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Our shaky and hidden history

The earthquake was felt across the nation and killed between seven and nine people, while five others were hospitalised with related injuries.

A report published by Greater Wellington Regional Council [GWRC] in 2005 said between four and six of the casualties were in Wairarapa, while only one was reported in Wellington, and it was likely two further people died in the Manawatu area.

GWRC said the low number of casualties could be attributed to the time of day the earthquake hit – and that it struck after a holiday celebrating Wellington Anniversary Day.

“Most people were in their predominantly wooden buildings or the local hotels, which were also mainly wooden.”

Wellington Region Emergency Management Office [Wremo] said the earthquake triggered New Zealand’s largest historical locally generated tsunami.

The tsunami towered at least 11 metres, smashing into Te Kopi at Palliser Bay, where a shed on a cliff 9m above the sea was swept away.

Wremo said in Wellington Harbour, water levels varied considerably. Shops along the beachfront at Lambton Quay, which has since been reclaimed, were inundated with waves about 1.4 to 2.4m above sea level.

It said there was significant uplift in Wellington City, most noticeably near the harbour, altering the city’s shoreline considerably.

“Today, Wellington’s Basin Reserve sports ground sits on land lifted by this earthquake; the area had previously been part of a waterway that led into the harbour.”

The earthquake also triggered extensive slips on both faces of the Rimutaka Range, along the Kaikoura coast, and in Wellington, where access to Petone was cut off by a large landslide of about 300,000 m3 of material that blocked the coastal track north, according to Geonet.

An account from Edward Roberts, a surveyor with Royal Engineers at the time, said the Rimutaka Range, which appeared to have been in the direct line of the subterranean action, was elevated nine feet.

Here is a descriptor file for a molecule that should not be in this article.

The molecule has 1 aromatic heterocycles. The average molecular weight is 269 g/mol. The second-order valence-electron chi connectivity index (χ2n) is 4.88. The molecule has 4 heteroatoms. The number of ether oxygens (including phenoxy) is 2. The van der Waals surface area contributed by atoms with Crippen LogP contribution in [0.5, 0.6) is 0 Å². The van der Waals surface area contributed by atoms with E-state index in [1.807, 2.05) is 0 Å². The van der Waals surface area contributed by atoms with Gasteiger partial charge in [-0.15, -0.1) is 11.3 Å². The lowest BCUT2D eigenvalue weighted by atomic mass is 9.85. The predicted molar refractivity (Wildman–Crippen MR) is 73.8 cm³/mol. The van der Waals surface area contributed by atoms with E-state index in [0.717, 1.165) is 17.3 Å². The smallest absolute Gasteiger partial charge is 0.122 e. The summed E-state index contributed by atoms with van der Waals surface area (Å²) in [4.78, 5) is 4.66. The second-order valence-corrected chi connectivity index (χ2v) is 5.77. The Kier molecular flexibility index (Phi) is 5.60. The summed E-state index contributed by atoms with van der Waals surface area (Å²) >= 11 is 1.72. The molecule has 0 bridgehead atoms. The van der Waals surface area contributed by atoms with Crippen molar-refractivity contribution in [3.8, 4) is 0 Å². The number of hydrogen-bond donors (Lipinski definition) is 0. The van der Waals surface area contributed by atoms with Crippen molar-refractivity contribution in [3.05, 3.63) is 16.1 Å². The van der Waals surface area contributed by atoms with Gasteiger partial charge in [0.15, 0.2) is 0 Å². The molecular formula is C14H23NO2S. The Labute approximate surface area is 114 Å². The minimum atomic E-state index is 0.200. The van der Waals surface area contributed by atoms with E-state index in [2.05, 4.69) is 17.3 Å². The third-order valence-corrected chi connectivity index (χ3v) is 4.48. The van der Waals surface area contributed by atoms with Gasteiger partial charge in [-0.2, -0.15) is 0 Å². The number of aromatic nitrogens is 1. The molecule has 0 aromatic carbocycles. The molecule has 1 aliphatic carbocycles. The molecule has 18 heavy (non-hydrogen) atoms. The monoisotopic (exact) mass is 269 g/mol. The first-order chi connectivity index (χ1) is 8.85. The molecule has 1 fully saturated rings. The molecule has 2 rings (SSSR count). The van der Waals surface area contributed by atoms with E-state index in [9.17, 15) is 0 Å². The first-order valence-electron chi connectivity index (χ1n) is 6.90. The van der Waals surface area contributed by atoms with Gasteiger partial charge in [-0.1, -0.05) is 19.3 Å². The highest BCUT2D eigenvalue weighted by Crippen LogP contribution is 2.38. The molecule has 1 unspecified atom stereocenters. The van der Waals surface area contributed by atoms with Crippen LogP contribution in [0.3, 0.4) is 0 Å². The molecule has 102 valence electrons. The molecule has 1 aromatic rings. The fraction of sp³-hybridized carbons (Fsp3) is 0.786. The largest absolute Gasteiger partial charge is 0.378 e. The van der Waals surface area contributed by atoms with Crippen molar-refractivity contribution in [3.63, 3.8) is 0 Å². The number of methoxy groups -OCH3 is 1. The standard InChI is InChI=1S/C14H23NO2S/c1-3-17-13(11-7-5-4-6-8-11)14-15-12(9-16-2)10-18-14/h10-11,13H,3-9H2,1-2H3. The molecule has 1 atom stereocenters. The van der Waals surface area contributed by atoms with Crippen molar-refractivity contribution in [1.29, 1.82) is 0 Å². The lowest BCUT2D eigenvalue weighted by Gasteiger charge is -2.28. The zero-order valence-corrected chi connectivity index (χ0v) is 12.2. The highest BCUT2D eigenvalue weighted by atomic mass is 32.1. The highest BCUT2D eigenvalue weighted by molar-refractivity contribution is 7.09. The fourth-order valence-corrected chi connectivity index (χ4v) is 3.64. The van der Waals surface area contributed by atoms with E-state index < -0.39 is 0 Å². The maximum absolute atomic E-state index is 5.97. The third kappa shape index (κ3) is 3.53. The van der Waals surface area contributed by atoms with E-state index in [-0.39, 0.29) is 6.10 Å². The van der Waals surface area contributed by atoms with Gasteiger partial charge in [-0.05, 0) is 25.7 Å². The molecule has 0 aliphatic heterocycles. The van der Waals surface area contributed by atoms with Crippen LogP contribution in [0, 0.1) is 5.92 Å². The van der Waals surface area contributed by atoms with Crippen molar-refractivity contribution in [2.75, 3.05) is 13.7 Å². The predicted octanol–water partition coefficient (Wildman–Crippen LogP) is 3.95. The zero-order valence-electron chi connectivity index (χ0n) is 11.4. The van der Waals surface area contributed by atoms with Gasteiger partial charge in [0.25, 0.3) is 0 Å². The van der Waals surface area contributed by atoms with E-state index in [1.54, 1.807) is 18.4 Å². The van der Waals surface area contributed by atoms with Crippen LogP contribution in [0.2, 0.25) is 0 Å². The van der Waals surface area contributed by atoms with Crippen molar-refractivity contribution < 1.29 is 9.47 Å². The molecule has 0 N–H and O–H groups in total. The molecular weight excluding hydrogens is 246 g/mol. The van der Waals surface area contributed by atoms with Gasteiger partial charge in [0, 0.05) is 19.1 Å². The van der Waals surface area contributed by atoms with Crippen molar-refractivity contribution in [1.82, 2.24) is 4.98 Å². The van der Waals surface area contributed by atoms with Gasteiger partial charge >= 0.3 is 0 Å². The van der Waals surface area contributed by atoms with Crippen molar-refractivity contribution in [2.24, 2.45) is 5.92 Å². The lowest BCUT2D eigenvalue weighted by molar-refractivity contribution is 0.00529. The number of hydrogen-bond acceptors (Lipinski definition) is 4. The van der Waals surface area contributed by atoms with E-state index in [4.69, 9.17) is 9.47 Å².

He said the whole of New Zealand as far as Wai-nui [Wainuiomata] – about two miles northward of the foot of the road leading down the Pari-pari [near Paekakariki] – was raised with it.

Wairarapa plain remained at the same level as before, but local hills were also lifted, he said.

One of the more notable remnants of the 1855 earthquake was the formation of the Hidden Lakes.

An anonymous account provided to the Times-Age by the Wairarapa Archive said the lakes formed when a large section of the North-Masterton hillside “split open and fell towards the Ruamahanga River”.

“The river was reported to be blocked for three days,” the writer said.

When the blockage did eventually break open, it flooded nearby areas and claimed the lives of Maori living alongside the river.

“The ‘sump’ that was left at the bottom of the huge slip is what filled to form two lakes.”

The writer said the “bottomless” Lake reached a depth of about 33 feet [10 metres], with a deeper hole at the northern end.

“When I did try and reach the bottom of the hole, as a small boy in 1953, I ran out of line at 140 feet [42.6 metres].

Geonet said the 1855 earthquake was followed by many aftershocks, some of which were very damaging to towns across the region.

Although there is strong evidence the earthquake generated a local tsunami, Geonet said it was also possible that aftershocks caused small tsunamis.

Grace Prior
Grace Prior
Grace Prior is a senior reporter at the Wairarapa Times-Age with a keen interest in environmental issues. Grace is the paper’s health reporter and regularly covers the rural sector, weather, Greater Wellington Regional Council, and coastal stories.

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